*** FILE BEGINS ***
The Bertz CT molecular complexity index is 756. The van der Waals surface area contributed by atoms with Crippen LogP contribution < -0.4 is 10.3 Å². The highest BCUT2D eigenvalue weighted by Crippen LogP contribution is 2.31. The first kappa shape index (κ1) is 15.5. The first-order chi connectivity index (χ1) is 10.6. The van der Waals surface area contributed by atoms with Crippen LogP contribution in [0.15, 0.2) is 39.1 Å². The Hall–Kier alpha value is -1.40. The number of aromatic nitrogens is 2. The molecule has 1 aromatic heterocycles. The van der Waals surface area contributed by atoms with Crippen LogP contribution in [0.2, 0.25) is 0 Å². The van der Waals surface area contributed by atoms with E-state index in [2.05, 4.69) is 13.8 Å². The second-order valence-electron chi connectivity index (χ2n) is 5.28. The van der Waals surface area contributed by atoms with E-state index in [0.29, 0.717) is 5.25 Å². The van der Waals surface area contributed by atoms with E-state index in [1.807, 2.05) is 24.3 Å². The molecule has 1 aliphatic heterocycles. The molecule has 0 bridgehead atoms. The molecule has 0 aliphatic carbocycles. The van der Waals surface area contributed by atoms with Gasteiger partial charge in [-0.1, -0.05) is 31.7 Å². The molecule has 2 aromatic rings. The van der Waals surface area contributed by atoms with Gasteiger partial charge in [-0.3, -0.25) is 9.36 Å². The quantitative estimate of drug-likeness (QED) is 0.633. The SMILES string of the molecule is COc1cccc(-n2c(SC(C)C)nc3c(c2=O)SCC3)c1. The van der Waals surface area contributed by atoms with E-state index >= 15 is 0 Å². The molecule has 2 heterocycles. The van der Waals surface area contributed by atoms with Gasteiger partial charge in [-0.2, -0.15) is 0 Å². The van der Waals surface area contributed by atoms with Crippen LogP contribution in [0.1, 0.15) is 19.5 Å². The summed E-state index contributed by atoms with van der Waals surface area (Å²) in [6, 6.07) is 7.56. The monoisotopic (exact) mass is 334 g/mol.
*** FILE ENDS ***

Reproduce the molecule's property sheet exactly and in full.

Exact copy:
The Bertz CT molecular complexity index is 756. The van der Waals surface area contributed by atoms with Crippen LogP contribution < -0.4 is 10.3 Å². The highest BCUT2D eigenvalue weighted by Crippen LogP contribution is 2.31. The first kappa shape index (κ1) is 15.5. The first-order chi connectivity index (χ1) is 10.6. The van der Waals surface area contributed by atoms with Crippen LogP contribution in [0.15, 0.2) is 39.1 Å². The Hall–Kier alpha value is -1.40. The number of aromatic nitrogens is 2. The molecule has 1 aromatic heterocycles. The van der Waals surface area contributed by atoms with Crippen LogP contribution in [0.2, 0.25) is 0 Å². The van der Waals surface area contributed by atoms with E-state index in [2.05, 4.69) is 13.8 Å². The second-order valence-electron chi connectivity index (χ2n) is 5.28. The van der Waals surface area contributed by atoms with E-state index in [0.29, 0.717) is 5.25 Å². The van der Waals surface area contributed by atoms with E-state index in [1.807, 2.05) is 24.3 Å². The molecule has 1 aliphatic heterocycles. The molecule has 0 bridgehead atoms. The molecule has 0 aliphatic carbocycles. The van der Waals surface area contributed by atoms with Gasteiger partial charge in [-0.1, -0.05) is 31.7 Å². The molecule has 2 aromatic rings. The van der Waals surface area contributed by atoms with Gasteiger partial charge in [-0.3, -0.25) is 9.36 Å². The quantitative estimate of drug-likeness (QED) is 0.633. The SMILES string of the molecule is COc1cccc(-n2c(SC(C)C)nc3c(c2=O)SCC3)c1. The van der Waals surface area contributed by atoms with E-state index >= 15 is 0 Å². The molecule has 2 heterocycles. The van der Waals surface area contributed by atoms with Gasteiger partial charge in [-0.2, -0.15) is 0 Å². The van der Waals surface area contributed by atoms with Crippen LogP contribution in [0.1, 0.15) is 19.5 Å². The summed E-state index contributed by atoms with van der Waals surface area (Å²) in [6, 6.07) is 7.56. The monoisotopic (exact) mass is 334 g/mol.